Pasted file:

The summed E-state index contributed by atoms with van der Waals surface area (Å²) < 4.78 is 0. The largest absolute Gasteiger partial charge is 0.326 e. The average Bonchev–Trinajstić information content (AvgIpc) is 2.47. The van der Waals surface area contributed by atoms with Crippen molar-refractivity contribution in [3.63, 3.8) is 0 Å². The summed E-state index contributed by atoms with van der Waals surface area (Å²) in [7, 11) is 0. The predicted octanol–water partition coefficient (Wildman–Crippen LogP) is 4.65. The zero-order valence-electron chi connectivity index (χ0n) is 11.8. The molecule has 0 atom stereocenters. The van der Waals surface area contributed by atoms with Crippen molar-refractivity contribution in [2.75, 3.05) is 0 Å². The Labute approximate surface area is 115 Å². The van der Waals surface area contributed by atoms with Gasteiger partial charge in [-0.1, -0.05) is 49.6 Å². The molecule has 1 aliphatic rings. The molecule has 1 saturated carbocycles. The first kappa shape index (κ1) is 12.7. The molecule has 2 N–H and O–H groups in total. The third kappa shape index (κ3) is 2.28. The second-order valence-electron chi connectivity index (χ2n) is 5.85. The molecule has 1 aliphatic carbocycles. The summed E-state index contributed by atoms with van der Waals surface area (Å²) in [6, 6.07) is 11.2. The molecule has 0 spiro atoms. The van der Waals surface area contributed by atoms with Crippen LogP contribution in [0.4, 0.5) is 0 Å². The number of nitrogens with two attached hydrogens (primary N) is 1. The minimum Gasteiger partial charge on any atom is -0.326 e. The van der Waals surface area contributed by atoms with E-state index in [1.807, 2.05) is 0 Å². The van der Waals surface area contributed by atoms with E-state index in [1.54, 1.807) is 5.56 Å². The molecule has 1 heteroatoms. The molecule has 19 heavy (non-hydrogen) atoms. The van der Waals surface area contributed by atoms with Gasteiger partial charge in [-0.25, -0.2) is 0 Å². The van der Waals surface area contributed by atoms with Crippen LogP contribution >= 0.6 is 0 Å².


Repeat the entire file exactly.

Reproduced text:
The summed E-state index contributed by atoms with van der Waals surface area (Å²) < 4.78 is 0. The largest absolute Gasteiger partial charge is 0.326 e. The average Bonchev–Trinajstić information content (AvgIpc) is 2.47. The van der Waals surface area contributed by atoms with Crippen molar-refractivity contribution in [3.63, 3.8) is 0 Å². The summed E-state index contributed by atoms with van der Waals surface area (Å²) in [7, 11) is 0. The predicted octanol–water partition coefficient (Wildman–Crippen LogP) is 4.65. The zero-order valence-electron chi connectivity index (χ0n) is 11.8. The molecule has 0 atom stereocenters. The van der Waals surface area contributed by atoms with Crippen molar-refractivity contribution in [2.75, 3.05) is 0 Å². The Labute approximate surface area is 115 Å². The van der Waals surface area contributed by atoms with Gasteiger partial charge in [-0.1, -0.05) is 49.6 Å². The molecule has 1 aliphatic rings. The molecule has 1 saturated carbocycles. The first kappa shape index (κ1) is 12.7. The molecule has 2 N–H and O–H groups in total. The third kappa shape index (κ3) is 2.28. The second-order valence-electron chi connectivity index (χ2n) is 5.85. The molecule has 1 aliphatic carbocycles. The summed E-state index contributed by atoms with van der Waals surface area (Å²) in [6, 6.07) is 11.2. The molecule has 0 spiro atoms. The van der Waals surface area contributed by atoms with Crippen LogP contribution in [0.4, 0.5) is 0 Å². The number of nitrogens with two attached hydrogens (primary N) is 1. The minimum Gasteiger partial charge on any atom is -0.326 e. The van der Waals surface area contributed by atoms with E-state index in [1.807, 2.05) is 0 Å². The van der Waals surface area contributed by atoms with E-state index in [1.54, 1.807) is 5.56 Å². The molecule has 1 heteroatoms. The molecule has 19 heavy (non-hydrogen) atoms. The van der Waals surface area contributed by atoms with Gasteiger partial charge in [-0.25, -0.2) is 0 Å². The van der Waals surface area contributed by atoms with Crippen LogP contribution >= 0.6 is 0 Å².